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I'm pretty new to C# programming, and the concept of the GC, and its realtions to IDisposable is still a bit vague. What does calling Dispose mean in terms of the garbage collection? Specifically i wonder if the following code may fail occationally, depending on when the garbage collection kicks in. (I have not been able to make it crash during my tests).

//List<TestClass2> tc2List;
//TestClass2 invokes a thread. It implements IDisposable. 
//Its Dispose() sets a stop-condition for the thread,
//and joins the thread, awaiting it to stop. (may take 100 msek)

tc2List.RemoveAll(t =>
{
  if (String.Compare(t.Name, "Orange") == 0)
  {
    t.Dispose(); //May take up to 100 msek
    return true;
  }
  return false;
});
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2  
If you're pretty new to programming ignore the garbage collector. He will do the right things automatically. Use using for objects that contain unmanaged resources(like Connections), otherwise don't call dispose explicitely. –  Tim Schmelter Jan 25 '13 at 10:16
    
IDisposable is only relevant when there are unmanaged (i.e. not memory; think OS file handles for example) resources in play. Objects that are IDisposable usually interact with the GC in that they arrange to get disposed automatically after their memory is reclaimed as a safety measure, but that's as far as the connection goes. GC and IDisposable are otherwise unrelated. –  Jon Jan 25 '13 at 10:16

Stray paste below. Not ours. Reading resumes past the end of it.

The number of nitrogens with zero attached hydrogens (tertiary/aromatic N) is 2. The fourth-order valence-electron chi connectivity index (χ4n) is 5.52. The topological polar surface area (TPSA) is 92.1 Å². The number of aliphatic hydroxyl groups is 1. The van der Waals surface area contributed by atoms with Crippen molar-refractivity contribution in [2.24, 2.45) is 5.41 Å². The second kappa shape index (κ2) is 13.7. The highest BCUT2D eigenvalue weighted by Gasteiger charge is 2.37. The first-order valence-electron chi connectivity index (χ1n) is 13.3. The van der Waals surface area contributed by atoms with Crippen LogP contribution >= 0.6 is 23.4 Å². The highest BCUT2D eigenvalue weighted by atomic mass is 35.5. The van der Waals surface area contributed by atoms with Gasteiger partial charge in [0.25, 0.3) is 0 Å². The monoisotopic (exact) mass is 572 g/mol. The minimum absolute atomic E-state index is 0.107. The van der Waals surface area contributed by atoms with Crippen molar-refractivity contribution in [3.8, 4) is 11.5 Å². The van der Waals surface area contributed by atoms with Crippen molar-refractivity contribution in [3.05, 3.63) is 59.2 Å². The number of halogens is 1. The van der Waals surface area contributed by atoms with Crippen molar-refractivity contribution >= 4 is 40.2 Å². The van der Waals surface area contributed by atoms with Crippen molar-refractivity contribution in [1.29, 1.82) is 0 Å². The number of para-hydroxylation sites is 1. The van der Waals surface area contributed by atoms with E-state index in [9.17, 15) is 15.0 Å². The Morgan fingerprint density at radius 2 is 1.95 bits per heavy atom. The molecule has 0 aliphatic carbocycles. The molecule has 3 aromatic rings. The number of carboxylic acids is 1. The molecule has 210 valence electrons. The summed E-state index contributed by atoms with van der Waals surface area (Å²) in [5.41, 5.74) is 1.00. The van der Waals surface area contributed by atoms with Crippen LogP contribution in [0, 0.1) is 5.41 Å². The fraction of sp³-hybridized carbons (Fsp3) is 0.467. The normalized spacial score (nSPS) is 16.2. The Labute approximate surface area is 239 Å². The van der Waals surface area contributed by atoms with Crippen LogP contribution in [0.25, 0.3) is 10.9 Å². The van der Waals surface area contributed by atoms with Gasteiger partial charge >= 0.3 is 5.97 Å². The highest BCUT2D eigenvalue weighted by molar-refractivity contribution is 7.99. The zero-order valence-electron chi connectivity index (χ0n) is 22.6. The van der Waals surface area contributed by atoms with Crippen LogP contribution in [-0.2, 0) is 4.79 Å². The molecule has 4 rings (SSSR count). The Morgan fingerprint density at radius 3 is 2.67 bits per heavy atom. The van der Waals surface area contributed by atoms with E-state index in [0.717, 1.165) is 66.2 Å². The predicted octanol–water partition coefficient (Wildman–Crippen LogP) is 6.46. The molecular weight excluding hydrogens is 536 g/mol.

I did not mention this in my post, but the class will hold a serial port until the thread is stopped. I need to be sure that this is released. –  Jan Petter Jetmundsen Jan 25 '13 at 10:26
2  
@Jon: "IDisposable is only relevant when there are unmanaged (i.e. not memory; think OS file handles for example) resources in play." - not really true. It's also important when, for example, you are unhooking event handlers when a form is closed. If you do not unhook event handlers, you can get memory leaks. A reasonable solution is to use IDisposable in these cases, even though the "resources" you are freeing are not unmanaged. See for example stackoverflow.com/questions/452281/… (but also see msdn.microsoft.com/en-us/library/aa970850.aspx) –  Matthew Watson Jan 25 '13 at 10:32
    
@MatthewWatson: Sure, but that was not intended to go into a technical manual; it was a short blurb specifically targeted at a complete newbie. I 'm sure you get the general idea. –  Jon Jan 25 '13 at 11:14

4 Answers 4

Your code works, but it's bad style. Predicates should not have side effects. So you should first dispose the elements, and then remove them.

Predicate<T> filter = t => t.Name == "Orange";
foreach(var t in tc2List.Where(filter))
  t.Dispose();
tc2List.RemoveAll(filter);
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Thanx. I will remember this. Predicates is another concept of c# that is new to me :) –  Jan Petter Jetmundsen Jan 25 '13 at 10:39

i wonder if the following code may fail occationally, depending on when the garbage collection kicks in

No, it won't fail

//Its Dispose() sets a stop-condition for the thread,